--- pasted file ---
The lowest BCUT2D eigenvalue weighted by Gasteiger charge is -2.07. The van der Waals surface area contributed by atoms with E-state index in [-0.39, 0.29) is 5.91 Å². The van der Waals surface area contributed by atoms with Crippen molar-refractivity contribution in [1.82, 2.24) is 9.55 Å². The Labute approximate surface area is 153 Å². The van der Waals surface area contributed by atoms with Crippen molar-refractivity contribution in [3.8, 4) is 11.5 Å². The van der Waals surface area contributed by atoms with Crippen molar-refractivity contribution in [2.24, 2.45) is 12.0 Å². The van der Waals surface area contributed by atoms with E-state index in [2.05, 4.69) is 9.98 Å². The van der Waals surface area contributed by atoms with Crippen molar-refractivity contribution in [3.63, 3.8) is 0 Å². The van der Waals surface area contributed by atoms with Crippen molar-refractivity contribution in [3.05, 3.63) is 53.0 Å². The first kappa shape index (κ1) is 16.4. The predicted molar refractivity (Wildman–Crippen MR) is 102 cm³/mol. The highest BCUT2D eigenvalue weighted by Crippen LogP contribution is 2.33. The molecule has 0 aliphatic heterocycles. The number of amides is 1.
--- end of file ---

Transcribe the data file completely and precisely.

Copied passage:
The lowest BCUT2D eigenvalue weighted by Gasteiger charge is -2.07. The van der Waals surface area contributed by atoms with E-state index in [-0.39, 0.29) is 5.91 Å². The van der Waals surface area contributed by atoms with Crippen molar-refractivity contribution in [1.82, 2.24) is 9.55 Å². The Labute approximate surface area is 153 Å². The van der Waals surface area contributed by atoms with Crippen molar-refractivity contribution in [3.8, 4) is 11.5 Å². The van der Waals surface area contributed by atoms with Crippen molar-refractivity contribution in [2.24, 2.45) is 12.0 Å². The van der Waals surface area contributed by atoms with E-state index in [2.05, 4.69) is 9.98 Å². The van der Waals surface area contributed by atoms with Crippen molar-refractivity contribution in [3.63, 3.8) is 0 Å². The van der Waals surface area contributed by atoms with Crippen molar-refractivity contribution in [3.05, 3.63) is 53.0 Å². The first kappa shape index (κ1) is 16.4. The predicted molar refractivity (Wildman–Crippen MR) is 102 cm³/mol. The highest BCUT2D eigenvalue weighted by Crippen LogP contribution is 2.33. The molecule has 0 aliphatic heterocycles. The number of amides is 1.